An anticholinesterase is a chemical that inhibits the breakdown of an enzyme involved in the transmission of signals between nerve cells and muscles. It is found naturally in some snake venoms. Such a compound has uses ranging from the treatment of diseases to use as pesticides or as weapons of mass destruction.
Many of the body’s neurons rely on acetylcholine to transmit signals between the neuron and a muscle. After the muscle has been signaled to contract, it needs to relax. Cholinesterase enzyme breaks down the acetylcholine, enabling this relaxation to occur.
If an anticholinesterase is present, the muscle is unable to relax. It will keep contracting, which can lead to paralysis and eventually death by asphyxiation. There are different types of anticholinesterase inhibitors, also known as acetylcholinesterase inhibitors. Ones used medically to treat diseases are reversible. Those used to kill insects or poison people, such as nerve gas or some snake venoms, bind irreversibly. This makes them much more dangerous to humans.
Intentional or accidental pesticide poisoning is a worldwide problem. The classes of pesticides that are anticholintesterases are organophosphates and carbamates. It is recommended that people who will be working with one of these classes of pesticides be tested for their blood baseline levels of cholinesterase. This provides a benchmark in case the person is exposed to high levels of pesticide, so that medical personnel can determine whether the person has been exposed to a toxic level. One problem to this monitoring is that levels below those that affect blood cholinesterase levels have been found to cause toxicity to neurons.
Organophosphate compounds can also be potent nerve gases. Sarin is the most well known of these compounds. This compound was vaporized on the Tokyo subway in 1995, killing 12 people. Sarin is much more toxic even than cyanide. There are international treaties prohibiting its manufacture.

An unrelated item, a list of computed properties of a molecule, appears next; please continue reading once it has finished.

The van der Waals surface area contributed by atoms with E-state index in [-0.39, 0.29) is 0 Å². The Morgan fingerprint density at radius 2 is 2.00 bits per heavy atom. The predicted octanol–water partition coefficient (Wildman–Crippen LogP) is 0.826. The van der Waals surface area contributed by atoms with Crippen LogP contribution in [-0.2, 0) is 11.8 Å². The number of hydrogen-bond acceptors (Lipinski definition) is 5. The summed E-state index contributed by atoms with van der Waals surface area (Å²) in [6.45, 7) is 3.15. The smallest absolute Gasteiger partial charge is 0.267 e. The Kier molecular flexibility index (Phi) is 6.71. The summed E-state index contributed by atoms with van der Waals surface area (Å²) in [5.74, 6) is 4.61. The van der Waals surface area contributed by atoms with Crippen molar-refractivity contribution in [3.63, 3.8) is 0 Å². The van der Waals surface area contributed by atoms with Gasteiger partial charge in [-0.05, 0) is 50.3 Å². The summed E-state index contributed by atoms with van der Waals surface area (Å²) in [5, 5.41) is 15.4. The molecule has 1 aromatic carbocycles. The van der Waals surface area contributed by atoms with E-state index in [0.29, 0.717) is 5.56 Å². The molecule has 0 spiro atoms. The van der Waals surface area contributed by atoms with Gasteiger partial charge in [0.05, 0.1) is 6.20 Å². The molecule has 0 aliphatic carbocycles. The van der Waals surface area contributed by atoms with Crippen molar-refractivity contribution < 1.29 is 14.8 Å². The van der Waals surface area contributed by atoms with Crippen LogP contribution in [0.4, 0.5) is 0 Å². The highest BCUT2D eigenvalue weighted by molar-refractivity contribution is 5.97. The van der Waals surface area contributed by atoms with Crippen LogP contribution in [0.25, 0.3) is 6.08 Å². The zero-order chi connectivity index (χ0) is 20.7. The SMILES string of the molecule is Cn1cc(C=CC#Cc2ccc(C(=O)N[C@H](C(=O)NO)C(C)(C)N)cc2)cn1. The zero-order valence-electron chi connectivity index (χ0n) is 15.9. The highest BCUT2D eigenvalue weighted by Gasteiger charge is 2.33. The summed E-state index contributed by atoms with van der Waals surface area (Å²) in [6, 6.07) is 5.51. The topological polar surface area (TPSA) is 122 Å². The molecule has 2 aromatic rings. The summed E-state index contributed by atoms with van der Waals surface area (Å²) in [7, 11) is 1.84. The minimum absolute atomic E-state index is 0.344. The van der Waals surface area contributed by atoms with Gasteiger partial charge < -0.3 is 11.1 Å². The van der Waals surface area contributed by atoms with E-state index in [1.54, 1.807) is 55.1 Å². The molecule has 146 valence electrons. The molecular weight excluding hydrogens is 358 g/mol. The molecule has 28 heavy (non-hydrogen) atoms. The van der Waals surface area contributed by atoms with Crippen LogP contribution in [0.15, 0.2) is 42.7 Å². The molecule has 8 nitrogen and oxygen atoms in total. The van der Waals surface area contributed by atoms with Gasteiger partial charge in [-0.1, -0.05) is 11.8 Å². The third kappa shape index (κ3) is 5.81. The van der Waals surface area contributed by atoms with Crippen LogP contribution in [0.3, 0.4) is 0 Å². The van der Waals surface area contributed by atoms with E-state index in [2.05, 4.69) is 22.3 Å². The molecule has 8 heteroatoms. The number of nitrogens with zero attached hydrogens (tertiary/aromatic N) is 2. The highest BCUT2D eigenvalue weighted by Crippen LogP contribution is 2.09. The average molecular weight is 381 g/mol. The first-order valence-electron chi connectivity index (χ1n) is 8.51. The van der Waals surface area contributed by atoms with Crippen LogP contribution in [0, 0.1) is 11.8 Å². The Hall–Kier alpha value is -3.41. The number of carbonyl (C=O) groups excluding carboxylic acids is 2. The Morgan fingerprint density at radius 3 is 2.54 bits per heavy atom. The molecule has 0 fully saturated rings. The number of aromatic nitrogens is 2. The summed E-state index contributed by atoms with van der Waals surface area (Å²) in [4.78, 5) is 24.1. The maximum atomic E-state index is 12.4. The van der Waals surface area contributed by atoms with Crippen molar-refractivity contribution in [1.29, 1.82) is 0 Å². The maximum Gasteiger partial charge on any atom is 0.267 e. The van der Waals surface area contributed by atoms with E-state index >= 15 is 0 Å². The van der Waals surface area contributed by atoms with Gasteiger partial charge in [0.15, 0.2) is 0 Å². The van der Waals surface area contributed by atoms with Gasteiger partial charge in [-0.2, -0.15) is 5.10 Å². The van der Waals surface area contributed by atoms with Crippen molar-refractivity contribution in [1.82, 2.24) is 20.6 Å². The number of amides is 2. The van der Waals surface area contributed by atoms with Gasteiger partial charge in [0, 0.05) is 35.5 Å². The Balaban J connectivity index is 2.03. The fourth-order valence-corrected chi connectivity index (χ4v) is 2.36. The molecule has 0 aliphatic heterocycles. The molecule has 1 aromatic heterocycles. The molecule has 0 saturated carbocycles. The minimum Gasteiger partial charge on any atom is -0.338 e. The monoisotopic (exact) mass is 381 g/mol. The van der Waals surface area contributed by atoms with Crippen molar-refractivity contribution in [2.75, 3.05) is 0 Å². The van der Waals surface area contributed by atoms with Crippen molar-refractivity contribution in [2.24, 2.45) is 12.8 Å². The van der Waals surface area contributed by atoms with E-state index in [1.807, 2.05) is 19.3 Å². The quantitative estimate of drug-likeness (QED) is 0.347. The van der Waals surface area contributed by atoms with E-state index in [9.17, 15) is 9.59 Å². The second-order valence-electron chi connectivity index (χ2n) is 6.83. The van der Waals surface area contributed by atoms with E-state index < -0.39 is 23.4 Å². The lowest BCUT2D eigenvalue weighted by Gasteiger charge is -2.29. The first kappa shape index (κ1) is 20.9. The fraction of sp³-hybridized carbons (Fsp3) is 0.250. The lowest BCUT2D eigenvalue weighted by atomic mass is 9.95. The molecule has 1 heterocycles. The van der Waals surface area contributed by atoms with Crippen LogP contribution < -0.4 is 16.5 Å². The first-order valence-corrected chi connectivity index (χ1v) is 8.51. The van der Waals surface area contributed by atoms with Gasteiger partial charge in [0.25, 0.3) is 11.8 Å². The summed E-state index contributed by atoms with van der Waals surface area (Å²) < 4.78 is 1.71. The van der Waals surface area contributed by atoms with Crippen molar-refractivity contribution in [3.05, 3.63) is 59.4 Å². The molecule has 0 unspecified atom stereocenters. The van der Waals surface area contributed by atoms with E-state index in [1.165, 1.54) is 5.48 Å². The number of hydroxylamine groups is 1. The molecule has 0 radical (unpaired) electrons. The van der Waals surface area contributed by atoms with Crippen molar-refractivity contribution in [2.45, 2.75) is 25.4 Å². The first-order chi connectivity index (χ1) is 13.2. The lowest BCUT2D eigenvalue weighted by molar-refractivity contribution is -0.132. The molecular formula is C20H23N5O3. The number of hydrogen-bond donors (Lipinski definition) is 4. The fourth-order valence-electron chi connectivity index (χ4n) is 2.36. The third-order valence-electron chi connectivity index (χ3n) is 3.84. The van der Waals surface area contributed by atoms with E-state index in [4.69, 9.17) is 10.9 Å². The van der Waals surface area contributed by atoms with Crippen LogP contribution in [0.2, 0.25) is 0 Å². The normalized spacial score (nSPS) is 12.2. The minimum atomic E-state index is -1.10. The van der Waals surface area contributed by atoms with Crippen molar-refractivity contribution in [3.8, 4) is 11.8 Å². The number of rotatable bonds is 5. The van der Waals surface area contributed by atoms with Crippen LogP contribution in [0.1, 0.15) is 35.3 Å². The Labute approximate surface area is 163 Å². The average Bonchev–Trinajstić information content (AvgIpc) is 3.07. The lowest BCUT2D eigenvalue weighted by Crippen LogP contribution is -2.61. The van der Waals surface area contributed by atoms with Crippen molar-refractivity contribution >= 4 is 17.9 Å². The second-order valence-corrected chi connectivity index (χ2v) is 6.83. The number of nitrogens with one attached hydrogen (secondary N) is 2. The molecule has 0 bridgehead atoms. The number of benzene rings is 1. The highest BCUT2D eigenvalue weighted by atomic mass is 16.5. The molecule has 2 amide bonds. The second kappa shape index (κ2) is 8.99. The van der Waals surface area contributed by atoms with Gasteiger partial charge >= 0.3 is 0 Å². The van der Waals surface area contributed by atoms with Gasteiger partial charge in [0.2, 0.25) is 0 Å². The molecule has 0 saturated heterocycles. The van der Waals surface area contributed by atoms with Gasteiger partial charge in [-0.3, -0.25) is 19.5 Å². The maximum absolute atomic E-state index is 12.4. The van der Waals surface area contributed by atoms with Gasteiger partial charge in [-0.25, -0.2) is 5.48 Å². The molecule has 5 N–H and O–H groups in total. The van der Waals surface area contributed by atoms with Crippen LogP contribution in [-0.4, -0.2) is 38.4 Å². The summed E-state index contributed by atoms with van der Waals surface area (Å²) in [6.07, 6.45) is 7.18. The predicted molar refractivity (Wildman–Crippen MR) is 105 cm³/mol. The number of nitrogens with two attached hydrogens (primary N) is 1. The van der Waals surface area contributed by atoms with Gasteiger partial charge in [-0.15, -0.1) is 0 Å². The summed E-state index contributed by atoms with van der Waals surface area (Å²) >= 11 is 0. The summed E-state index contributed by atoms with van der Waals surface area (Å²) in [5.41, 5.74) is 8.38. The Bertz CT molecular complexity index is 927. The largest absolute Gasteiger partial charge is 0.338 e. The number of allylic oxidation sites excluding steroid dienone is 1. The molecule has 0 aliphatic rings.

Medical conditions treated with an anticholinesterase include myasthenia gravis and several types of dementia. For myasthenia gravis treatment, acetylcholinesterase inhibitors are the first treatment used. This disease has symptoms of muscle weakness and prevents acetylcholine from stimulating the muscles. Thus, treatment with an anticholinesterase, such as pyridostigmine, helps restore muscle function. This compound is usually introduced at a low dose and gradually increased.
Both Alzheimer’s disease and Lewy Body Dementia (LBD) have been treated with acetylcholinesterase inhibitors. Alzheimer’s disease was formerly thought to be due to an inadequate supply of acetylcholine. The treatment of this disease with these inhibitors has not been found to be very effective, however. Current research focuses more on a different pathology of the disease.
LBD is a widespread form of dementia, second in prevalence only to Alzheimer’s. Patients exhibit a mixture of symptoms of both Alzheimer’s and Parkinson’s diseases. Acetylcholinesterase inhibitors are used to treat the cognitive decline associated with the dementia caused by this disease.